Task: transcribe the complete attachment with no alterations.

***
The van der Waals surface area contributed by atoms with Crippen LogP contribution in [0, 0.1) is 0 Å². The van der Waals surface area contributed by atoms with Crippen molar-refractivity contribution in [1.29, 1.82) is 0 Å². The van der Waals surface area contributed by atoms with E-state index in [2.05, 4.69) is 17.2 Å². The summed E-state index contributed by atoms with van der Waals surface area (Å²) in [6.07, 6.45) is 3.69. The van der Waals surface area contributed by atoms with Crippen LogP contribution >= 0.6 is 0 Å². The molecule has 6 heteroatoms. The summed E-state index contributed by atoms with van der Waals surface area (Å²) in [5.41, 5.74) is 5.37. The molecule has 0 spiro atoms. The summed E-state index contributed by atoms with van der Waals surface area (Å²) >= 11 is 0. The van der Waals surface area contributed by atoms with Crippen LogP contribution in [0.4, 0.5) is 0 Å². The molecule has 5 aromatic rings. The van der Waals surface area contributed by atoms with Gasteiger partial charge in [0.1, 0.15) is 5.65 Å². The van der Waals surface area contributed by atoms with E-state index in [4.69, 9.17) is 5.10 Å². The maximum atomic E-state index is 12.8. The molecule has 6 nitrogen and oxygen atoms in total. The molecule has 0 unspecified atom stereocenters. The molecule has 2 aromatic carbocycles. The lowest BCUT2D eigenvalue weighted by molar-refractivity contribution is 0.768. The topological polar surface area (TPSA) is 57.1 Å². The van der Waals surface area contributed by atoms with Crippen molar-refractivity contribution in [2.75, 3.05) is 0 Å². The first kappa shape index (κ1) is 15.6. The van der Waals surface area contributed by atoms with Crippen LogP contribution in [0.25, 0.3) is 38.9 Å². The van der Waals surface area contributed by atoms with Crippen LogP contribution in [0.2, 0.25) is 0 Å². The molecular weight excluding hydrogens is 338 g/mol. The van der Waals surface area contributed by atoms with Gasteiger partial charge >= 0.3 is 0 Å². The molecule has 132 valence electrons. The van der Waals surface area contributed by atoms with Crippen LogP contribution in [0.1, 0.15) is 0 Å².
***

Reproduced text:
The van der Waals surface area contributed by atoms with Crippen LogP contribution in [0, 0.1) is 0 Å². The van der Waals surface area contributed by atoms with Crippen molar-refractivity contribution in [1.29, 1.82) is 0 Å². The van der Waals surface area contributed by atoms with E-state index in [2.05, 4.69) is 17.2 Å². The summed E-state index contributed by atoms with van der Waals surface area (Å²) in [6.07, 6.45) is 3.69. The van der Waals surface area contributed by atoms with Crippen LogP contribution >= 0.6 is 0 Å². The molecule has 6 heteroatoms. The summed E-state index contributed by atoms with van der Waals surface area (Å²) in [5.41, 5.74) is 5.37. The molecule has 0 spiro atoms. The summed E-state index contributed by atoms with van der Waals surface area (Å²) >= 11 is 0. The van der Waals surface area contributed by atoms with Crippen LogP contribution in [0.4, 0.5) is 0 Å². The molecule has 5 aromatic rings. The van der Waals surface area contributed by atoms with Gasteiger partial charge in [0.1, 0.15) is 5.65 Å². The van der Waals surface area contributed by atoms with E-state index in [4.69, 9.17) is 5.10 Å². The maximum atomic E-state index is 12.8. The molecule has 6 nitrogen and oxygen atoms in total. The molecule has 0 unspecified atom stereocenters. The molecule has 2 aromatic carbocycles. The lowest BCUT2D eigenvalue weighted by molar-refractivity contribution is 0.768. The topological polar surface area (TPSA) is 57.1 Å². The van der Waals surface area contributed by atoms with Crippen molar-refractivity contribution in [2.75, 3.05) is 0 Å². The first kappa shape index (κ1) is 15.6. The van der Waals surface area contributed by atoms with Crippen LogP contribution in [0.25, 0.3) is 38.9 Å². The van der Waals surface area contributed by atoms with Crippen LogP contribution in [0.2, 0.25) is 0 Å². The molecular weight excluding hydrogens is 338 g/mol. The van der Waals surface area contributed by atoms with Gasteiger partial charge >= 0.3 is 0 Å². The molecule has 132 valence electrons. The van der Waals surface area contributed by atoms with Crippen LogP contribution in [0.1, 0.15) is 0 Å².